iptables and load the saved rules at startup.
$ sudo systemctl enable iptables.service
If you’ve used
iptables before you noticed that our NAT is being done of the
tun0 interface. This way if the VPN is down no traffic will get out to the internet. OpenVPN creates the
tun0 interface when it’s active. If it’s active, traffic can flow.
This is on purpose. Without the VPN, the Pogo would just be regular router. It’s also slower than my dedicated hardware cable modem/router/AP all-in-one. I don’t want to use it as a dedicated router. It’s only job is to funnel Wi-Fi to the VPN.
One bonus is the built-in self-diagnostic. If the Internet is unreachable, the VPN must be down. This way I won’t be fooled into thinking my traffic is over the VPN when it isn’t.
None of this will work if the kernel doesn’t know about it. We have to enable port forwarding. This can be done by setting the
ip_forward flag to true.
$ echo 1 | sudo tee /proc/sys/net/ipv4/ip_forward
But it will reset to
0 on reboot. We can fix that with a
$ echo "net.ipv4.ip_forward = 1" | sudo tee /etc/sysctl.d/99-ip-forward.conf
99 at the beginning of the file ensures that it will be loaded last, after the
/proc tree is ready.
This is a good time to check that everything we’ve done so far is working. Go ahead and reboot.
$ sudo systemctl reboot
ssh’d back in, check a few things.
$ cat /proc/sys/net/ipv4/ip_forward
$ sudo iptables-save
Should output the settings we saved earlier. Mine looks like this:
# Generated by iptables-save v1.4.21 on Sun Mar 15 20:37:43 2015 *filter :INPUT ACCEPT [2304:285431] :FORWARD ACCEPT [0:0] :OUTPUT ACCEPT [1199:181244] -A INPUT -i tun0 -m conntrack --ctstate RELATED,ESTABLISHED -j ACCEPT -A INPUT -i tun0 -j DROP COMMIT # Completed on Sun Mar 15 20:37:43 2015 # Generated by iptables-save v1.4.21 on Sun Mar 15 20:37:43 2015 *nat :PREROUTING ACCEPT [178:31347] :INPUT ACCEPT [176:30691] :OUTPUT ACCEPT [21:2489] :POSTROUTING ACCEPT [21:2489] -A POSTROUTING -o tun0 -j MASQUERADE COMMIT # Completed on Sun Mar 15 20:37:43 2015
Now, plug in the 7811Un Wi-Fi adapter. Check that it was recognized as a valid interface. It will be the one with the awkward name. It’s named
enp0s1u2 on my system.
$ ifconfig -a -s Iface MTU ... enp0s1u2 1500 ... eth0 1500 ... lo 65536 ...
If you have a name starting with
wl there’s a chance the new driver isn’t loaded.
After all this, we should have all the software ready to configure. Also, the hardware is installed and recognized.
There’s several steps involved and they touch quite a few files, I’ll break this into sections to keep it organized.
First, we need to make sure our DNS is correct. If you followed the directions for the TunnelBear setup, the
eth0.network file should be good to go. This will make sure we’re using the OpenDNS servers all of the time. It will also automatically update
If not, edit
/etc/systemd/network/eth0.network to look like this:
[Match] Name=eth0 [Network] DHCP=both DNS=184.108.40.206 DNS=220.127.116.11 [DHCP] UseDNS=false
We need to create a new file for our new interface. This does two things, it is assigned the network address
10.0.0.1 and then it is activated.
Create the file
/etc/systemd/network/enp0s1u2.network and add the following contents.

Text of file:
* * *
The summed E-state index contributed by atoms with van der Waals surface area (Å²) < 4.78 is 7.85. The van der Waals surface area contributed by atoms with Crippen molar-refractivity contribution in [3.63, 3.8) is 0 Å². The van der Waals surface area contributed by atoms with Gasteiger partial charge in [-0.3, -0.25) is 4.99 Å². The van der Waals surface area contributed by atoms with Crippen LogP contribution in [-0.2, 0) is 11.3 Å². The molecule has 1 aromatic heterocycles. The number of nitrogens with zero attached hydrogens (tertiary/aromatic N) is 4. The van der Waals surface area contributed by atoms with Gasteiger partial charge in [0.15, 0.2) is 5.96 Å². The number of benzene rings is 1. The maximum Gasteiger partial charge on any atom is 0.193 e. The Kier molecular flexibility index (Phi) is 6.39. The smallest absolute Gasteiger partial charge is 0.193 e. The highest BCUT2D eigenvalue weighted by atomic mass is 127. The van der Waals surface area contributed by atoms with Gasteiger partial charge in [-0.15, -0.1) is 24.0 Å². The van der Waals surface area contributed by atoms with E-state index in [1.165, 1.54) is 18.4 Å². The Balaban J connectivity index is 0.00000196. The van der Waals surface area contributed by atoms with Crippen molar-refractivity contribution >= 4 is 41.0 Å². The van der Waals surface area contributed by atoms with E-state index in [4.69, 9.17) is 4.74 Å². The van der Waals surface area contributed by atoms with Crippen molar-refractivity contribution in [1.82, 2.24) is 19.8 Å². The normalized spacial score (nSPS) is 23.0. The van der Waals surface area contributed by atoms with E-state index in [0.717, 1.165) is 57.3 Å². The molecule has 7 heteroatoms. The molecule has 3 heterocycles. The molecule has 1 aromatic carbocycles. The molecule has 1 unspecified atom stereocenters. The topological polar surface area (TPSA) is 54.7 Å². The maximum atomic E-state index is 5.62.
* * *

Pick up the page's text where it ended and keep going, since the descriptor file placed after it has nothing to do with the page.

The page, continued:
[Match] Name=enp0s1u2 [Network] Address=10.0.0.1/24
Once these files are saved, restart the network.
$ sudo systemctl restart systemd-networkd
Check that all the interfaces are now up. (Notice we’re not using the
-a flag this time.)
You should see the same results as before,
enp0s1u2 should have the
inet 10.0.0.1 address.
This one is easy, our DHCP and DNS server will come from the same program. DNSMasq has sane defaults and doesn’t require much configuration. The file
/etc/dnsmasq.conf should contain the following:
dhcp-authoritative interface=enp0s1u2 dhcp-range=enp0s1u2,10.0.0.5,10.0.0.100,255.255.255.0,6h dhcp-option=3,10.0.0.1
There are other options shown by other how-to articles, but this way doesn’t repeat settings. Mainly it’s using
/etc/resolv.conf for the DNS servers. In our case that’s okay. We set up our name servers in the
eth0.network file. If we want to change them in the future, it’s only one file that needs changing.
Create the file
/etc/hostapd/hostapd.conf with the following contents. If you have a preference, change the
wpa_passphrase to your liking. This will create a functioning 802.11n access point with WPA security. The most important change from a normal config is the use of the
rtl871xdrv driver instead of
# Wireless Interface # ================== interface=enp0s1u2 #driver=nl80211 driver=rtl871xdrv # Wireless Environment # ================== ssid=AP_Pogo channel=3 country_code=US hw_mode=g # Wireless N settings # ================== wme_enabled=1 ieee80211n=1 # WPA Settings # ================== wpa=2 auth_algs=1 wpa_passphrase=testpogo wpa_key_mgmt=WPA-PSK wpa_pairwise=TKIP rsn_pairwise=CCMP
Finally! It’s time to test our new toys. Start up the hotspot, DNS server, and VPN.
$ sudo systemctl start dnsmasq $ sudo systemctl start hostapd $ sudo tunnelbear
If you’re using another VPN, start it the more traditional way.
$ sudo systemctl start openvpn@[conf]
Then from another computer or device, find the
AP_Pogo access point and login with your passphrase.
Start at boot
To make everything start at boot enable the services with
$ sudo systemctl enable dnsmasq $ sudo systemctl enable hostapd
Having the VPN running all the time is your choice. Remember it needs the config file name added to the service name.
$ sudo systemctl enable tunnelbear@UnitedStates
I hope this guide got everything working for you. If not, leave a comment and I’ll try and help. Comments close after 14 days. After that, you can find me on Twitter.